Cooking Beans and Lentils

By Kim Banting,

Earlier this week, I had just suggested that beans and lentils are a really great plant based protein for vegetarians, and then someone in the group asked me about….GAS!  So here I am to give some tips and much needed pointers about how certain cooking methods may help to alleviate this unfortunate problem.

Beans and lentils belong to the legume family, which includes beans, lentils, soy and peanuts.  Legumes contain starches that are referred to as galactans which are short chain fermentable carbohydrates or FODMAPs (Fermentable Oligosaccharies Disaccharides Monosaccharides And Polyols).  Quite the mouthful!  Let’s just call them legumes and understand that they contain starches that can cause bloating and flatulence.

The good news is that there are cooking methods that will help break down these starches, making them much easier to digest.

1.  Try buying sprouted lentils and beans.  You can find them in many grocery stores now, although only a few varieties are available.  However, you can sprout your own by buying ORGANIC beans and soaking them overnight in water.  After soaking for 12 hours, drain and leave them in a mason jar or sprouting tray.  Every 12 hours, soak them again and drain until you see small tails sprouting from them.  This usually takes about 3 days.  At this point, you can now cook the legumes.  You have cut the cooking time in half by soaking for so long.  For example, green lentils which normally take 25 minutes to cook, will now cook in 10 minutes!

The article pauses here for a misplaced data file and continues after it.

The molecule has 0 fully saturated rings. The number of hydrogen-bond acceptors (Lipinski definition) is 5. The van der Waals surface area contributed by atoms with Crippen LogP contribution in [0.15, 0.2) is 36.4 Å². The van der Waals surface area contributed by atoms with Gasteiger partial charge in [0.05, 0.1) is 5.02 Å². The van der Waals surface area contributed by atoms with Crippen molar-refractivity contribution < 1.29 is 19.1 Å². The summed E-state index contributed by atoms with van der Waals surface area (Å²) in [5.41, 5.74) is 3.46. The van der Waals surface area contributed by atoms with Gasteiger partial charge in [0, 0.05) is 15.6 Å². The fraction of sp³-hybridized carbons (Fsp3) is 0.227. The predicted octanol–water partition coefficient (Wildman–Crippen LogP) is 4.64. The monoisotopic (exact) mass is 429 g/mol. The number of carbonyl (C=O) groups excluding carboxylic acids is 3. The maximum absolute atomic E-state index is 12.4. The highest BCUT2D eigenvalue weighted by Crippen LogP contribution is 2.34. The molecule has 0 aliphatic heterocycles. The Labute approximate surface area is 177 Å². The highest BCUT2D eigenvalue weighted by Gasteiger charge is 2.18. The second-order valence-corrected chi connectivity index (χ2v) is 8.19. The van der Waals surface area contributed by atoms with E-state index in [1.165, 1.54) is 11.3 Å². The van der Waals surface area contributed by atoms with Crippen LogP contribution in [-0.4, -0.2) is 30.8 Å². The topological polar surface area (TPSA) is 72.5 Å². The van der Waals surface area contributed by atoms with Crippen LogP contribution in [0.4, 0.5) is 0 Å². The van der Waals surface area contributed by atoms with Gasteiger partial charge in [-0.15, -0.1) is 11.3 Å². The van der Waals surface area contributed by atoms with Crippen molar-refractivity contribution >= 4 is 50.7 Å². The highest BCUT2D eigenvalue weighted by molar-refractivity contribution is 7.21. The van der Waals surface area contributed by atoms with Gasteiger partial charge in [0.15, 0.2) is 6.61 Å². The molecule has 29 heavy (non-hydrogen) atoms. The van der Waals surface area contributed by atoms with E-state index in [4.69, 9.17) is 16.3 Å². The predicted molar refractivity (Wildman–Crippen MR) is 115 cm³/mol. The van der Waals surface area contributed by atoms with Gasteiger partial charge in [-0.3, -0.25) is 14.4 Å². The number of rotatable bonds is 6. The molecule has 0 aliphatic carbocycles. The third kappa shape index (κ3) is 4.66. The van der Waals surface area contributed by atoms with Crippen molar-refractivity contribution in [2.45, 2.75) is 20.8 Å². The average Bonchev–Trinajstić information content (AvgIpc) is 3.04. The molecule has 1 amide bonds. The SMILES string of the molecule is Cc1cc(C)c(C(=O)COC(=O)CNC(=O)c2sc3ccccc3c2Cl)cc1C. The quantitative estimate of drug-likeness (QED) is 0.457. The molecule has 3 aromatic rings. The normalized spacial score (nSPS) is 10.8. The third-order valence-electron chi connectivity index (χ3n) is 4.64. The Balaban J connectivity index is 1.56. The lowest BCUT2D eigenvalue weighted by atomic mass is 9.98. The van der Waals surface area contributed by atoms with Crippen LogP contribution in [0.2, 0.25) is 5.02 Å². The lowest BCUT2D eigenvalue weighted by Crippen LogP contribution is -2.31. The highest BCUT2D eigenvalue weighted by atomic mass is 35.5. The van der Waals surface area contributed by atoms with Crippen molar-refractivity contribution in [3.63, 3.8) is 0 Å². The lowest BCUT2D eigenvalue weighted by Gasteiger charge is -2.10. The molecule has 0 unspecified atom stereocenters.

2.  If you haven’t planned 3 days ahead, worry not, because you can still soak your beans for 8-12 hours and you will still break down some of the starches that cause bloating.  Be sure to drain and rinse well, then add to a pot and cover with water.  Bring to a boil, then drain and rinse well again.  One last time, add to a pot and cover with 3 inches of water.  Add one or two pieces of seaweed like kombu or dulse.  Seaweeds contain all 56 essential minerals and during the cooking time, they will dissolve and enrich the beans.  Bring the beans to a boil, then reduce to a simmer and cook until tender.  This time is different for all beans and lentils.  Lentils cook quicker; between 15-40 minutes and beans anywhere between 1-2 1/2 hours.

For some people, lentils are easier to digest than dense beans.  However, for some people, no amount of careful cooking will make them comfortable to digest and they should be avoided.  Don’t worry if you are a vegetarian though, because there are plenty of plant based protein foods to choose from: hemp hearts, quinoa, wild rice, brown rice and leafy green veggies are just a few of my favorites.

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